The company also hailed as a "big development" a new Scottish Government-backed scheme to give prospective homeowners access to 95% loan-to-value mortgages.
Barratt's pre-tax profit leapt a better-than-expected 159% to £110.7 million in the year to the end of June on a 14% rise in revenue to £2.3 billion.
Earnings were boosted as Barratt built on cheaper land to increase profit margins and, UK-wide, it completed 12,637 sales, against 11,078 the previous year.
Doug McLeod, regional director for Barratt Homes Scotland, said: "Is the market difficult across the board? Yes. But I would say there are regional variations in Scotland, the Aberdeen market being the strongest, Edinburgh and surrounding area being the next in line and the west coast of Scotland remaining very challenging."
Sales in Scotland totalled £165m during the year as house sales rose around 20% on the 800 completions on the year before.
Barratt plans to build on that with the opening of between 12 and 14 sites in the coming year, totalling 1212 new homes.
Mr McLeod said: "That shows the confidence and the commitment we have to the Scottish market and how we are looking to grow the business."
Barratt, which is Britain's biggest housebuilder by volume, said the developments would help to secure hundreds of jobs.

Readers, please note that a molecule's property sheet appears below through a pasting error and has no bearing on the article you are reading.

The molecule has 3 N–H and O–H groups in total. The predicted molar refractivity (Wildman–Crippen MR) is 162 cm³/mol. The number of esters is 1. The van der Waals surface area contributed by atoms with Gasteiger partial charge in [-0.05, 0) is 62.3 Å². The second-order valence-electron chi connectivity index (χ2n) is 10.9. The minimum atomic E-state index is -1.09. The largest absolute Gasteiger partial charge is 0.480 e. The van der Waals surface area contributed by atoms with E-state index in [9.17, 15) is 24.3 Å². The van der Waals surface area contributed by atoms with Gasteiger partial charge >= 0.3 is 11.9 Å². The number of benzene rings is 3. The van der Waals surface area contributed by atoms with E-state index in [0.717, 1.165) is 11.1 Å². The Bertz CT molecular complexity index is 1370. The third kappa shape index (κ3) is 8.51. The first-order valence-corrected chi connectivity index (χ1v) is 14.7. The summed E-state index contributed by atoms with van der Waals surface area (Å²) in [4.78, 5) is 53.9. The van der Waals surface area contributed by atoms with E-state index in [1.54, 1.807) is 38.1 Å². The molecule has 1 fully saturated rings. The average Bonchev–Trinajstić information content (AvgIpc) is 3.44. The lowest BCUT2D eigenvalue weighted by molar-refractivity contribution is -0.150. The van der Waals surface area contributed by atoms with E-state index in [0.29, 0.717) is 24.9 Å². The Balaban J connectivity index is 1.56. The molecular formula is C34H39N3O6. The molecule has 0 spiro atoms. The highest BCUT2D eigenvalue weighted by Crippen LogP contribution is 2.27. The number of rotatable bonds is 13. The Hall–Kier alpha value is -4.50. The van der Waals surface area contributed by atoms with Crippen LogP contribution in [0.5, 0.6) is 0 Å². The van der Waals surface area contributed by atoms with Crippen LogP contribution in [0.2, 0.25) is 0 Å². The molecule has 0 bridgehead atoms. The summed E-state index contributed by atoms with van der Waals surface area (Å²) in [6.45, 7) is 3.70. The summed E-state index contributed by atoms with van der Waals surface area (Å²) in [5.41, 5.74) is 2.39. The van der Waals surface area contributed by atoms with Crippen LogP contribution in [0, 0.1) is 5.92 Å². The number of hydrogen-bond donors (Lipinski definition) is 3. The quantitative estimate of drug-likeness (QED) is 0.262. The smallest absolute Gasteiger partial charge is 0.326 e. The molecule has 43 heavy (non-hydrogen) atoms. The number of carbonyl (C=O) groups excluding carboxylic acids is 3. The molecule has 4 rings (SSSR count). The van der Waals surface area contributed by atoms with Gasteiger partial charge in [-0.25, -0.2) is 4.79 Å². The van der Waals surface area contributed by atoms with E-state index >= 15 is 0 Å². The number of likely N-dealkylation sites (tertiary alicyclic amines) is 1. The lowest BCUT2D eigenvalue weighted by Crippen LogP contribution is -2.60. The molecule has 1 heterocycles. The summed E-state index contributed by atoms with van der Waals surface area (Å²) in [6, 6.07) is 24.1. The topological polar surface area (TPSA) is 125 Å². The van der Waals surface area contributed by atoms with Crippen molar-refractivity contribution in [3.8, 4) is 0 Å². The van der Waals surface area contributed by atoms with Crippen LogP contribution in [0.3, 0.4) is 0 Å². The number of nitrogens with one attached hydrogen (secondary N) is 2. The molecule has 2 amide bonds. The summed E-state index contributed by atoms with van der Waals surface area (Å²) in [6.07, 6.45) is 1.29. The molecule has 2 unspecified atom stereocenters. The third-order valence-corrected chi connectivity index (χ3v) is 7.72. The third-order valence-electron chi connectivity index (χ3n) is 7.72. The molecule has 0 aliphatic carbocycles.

Mr McLeod said: "The fact that we are starting new sites is good news for local sub-contractors and the supply chain."
Mr McLeod said that in Aberdeen and Edinburgh there remains strong demand for new city centre apartments.
But in the west he said demand for flats has "slowed considerably" due to the relatively high level of deposits being required by lenders for such developments leading Barratt to focus on building family homes.
Barratt is one of a dozen housebuilders to sign up to the Scottish Government-backed MI New Home scheme, which Mr McLeod said is a "big development" for the Scottish housing market.
Under MI New Home, each housebuilder puts aside some of the sale price for each home into an indemnity fund.
If the property is repossessed and sold for less than the amount of the outstanding mortgage within seven years, the lender can recover some of its loss from the fund.
When the indemnity set aside by the builder is exhausted, the Scottish Government provides a further guarantee to an agreed level.
Mr McLeod said: "Our customers have been struggling to save deposits due to loan-to-value mortgages being as low as 80% so the home building industry very much welcome and support the Scottish Government's MI New Home initiative."
Barratt said it plans to pay a dividend in 2013 for the first time in five years although this would be at a "conservative" level.
The company, which aims to be debt free by the end of its 2015 financial year, said net debt halved in the year to £167.7m.
"Trading for the 2013 financial year has started soundly and the group should see further improvement in net margins as the percentage of new land increases," said Panmure Gordon analyst Rachel Applegate.
Barratt's shares closed down 10.9p or 6.4% at 158.8p, on what analysts said was profit taking.
Contextual targeting label: